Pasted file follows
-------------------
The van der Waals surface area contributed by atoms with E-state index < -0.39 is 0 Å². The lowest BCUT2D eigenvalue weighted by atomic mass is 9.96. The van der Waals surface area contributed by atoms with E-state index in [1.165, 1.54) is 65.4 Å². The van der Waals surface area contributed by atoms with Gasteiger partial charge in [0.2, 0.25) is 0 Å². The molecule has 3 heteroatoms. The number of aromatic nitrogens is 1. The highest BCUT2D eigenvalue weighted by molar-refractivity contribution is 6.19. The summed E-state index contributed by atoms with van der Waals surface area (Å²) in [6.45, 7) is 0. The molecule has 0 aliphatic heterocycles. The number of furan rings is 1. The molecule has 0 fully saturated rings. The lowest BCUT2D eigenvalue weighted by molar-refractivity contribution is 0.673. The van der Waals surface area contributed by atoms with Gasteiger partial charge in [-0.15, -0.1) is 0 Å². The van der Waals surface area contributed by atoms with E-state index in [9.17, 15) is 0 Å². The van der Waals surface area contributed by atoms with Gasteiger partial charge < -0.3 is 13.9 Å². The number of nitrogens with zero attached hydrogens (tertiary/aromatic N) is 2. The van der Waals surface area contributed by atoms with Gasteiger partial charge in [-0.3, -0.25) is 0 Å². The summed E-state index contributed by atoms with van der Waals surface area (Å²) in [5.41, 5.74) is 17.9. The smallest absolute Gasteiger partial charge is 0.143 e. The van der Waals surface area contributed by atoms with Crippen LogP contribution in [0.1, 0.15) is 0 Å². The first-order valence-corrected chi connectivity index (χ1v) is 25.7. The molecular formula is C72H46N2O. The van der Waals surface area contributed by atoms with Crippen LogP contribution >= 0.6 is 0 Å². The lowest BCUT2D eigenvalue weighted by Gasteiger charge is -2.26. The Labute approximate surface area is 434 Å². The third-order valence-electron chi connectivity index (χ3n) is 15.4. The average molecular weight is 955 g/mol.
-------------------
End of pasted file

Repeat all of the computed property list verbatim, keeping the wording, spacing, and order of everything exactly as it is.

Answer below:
The van der Waals surface area contributed by atoms with E-state index < -0.39 is 0 Å². The lowest BCUT2D eigenvalue weighted by atomic mass is 9.96. The van der Waals surface area contributed by atoms with E-state index in [1.165, 1.54) is 65.4 Å². The van der Waals surface area contributed by atoms with Gasteiger partial charge in [0.2, 0.25) is 0 Å². The molecule has 3 heteroatoms. The number of aromatic nitrogens is 1. The highest BCUT2D eigenvalue weighted by molar-refractivity contribution is 6.19. The summed E-state index contributed by atoms with van der Waals surface area (Å²) in [6.45, 7) is 0. The molecule has 0 aliphatic heterocycles. The number of furan rings is 1. The molecule has 0 fully saturated rings. The lowest BCUT2D eigenvalue weighted by molar-refractivity contribution is 0.673. The van der Waals surface area contributed by atoms with Gasteiger partial charge in [-0.15, -0.1) is 0 Å². The van der Waals surface area contributed by atoms with E-state index in [9.17, 15) is 0 Å². The van der Waals surface area contributed by atoms with Gasteiger partial charge < -0.3 is 13.9 Å². The number of nitrogens with zero attached hydrogens (tertiary/aromatic N) is 2. The van der Waals surface area contributed by atoms with Gasteiger partial charge in [-0.3, -0.25) is 0 Å². The summed E-state index contributed by atoms with van der Waals surface area (Å²) in [5.41, 5.74) is 17.9. The smallest absolute Gasteiger partial charge is 0.143 e. The van der Waals surface area contributed by atoms with Crippen LogP contribution in [0.1, 0.15) is 0 Å². The first-order valence-corrected chi connectivity index (χ1v) is 25.7. The molecular formula is C72H46N2O. The van der Waals surface area contributed by atoms with Crippen LogP contribution >= 0.6 is 0 Å². The lowest BCUT2D eigenvalue weighted by Gasteiger charge is -2.26. The Labute approximate surface area is 434 Å². The third-order valence-electron chi connectivity index (χ3n) is 15.4. The average molecular weight is 955 g/mol.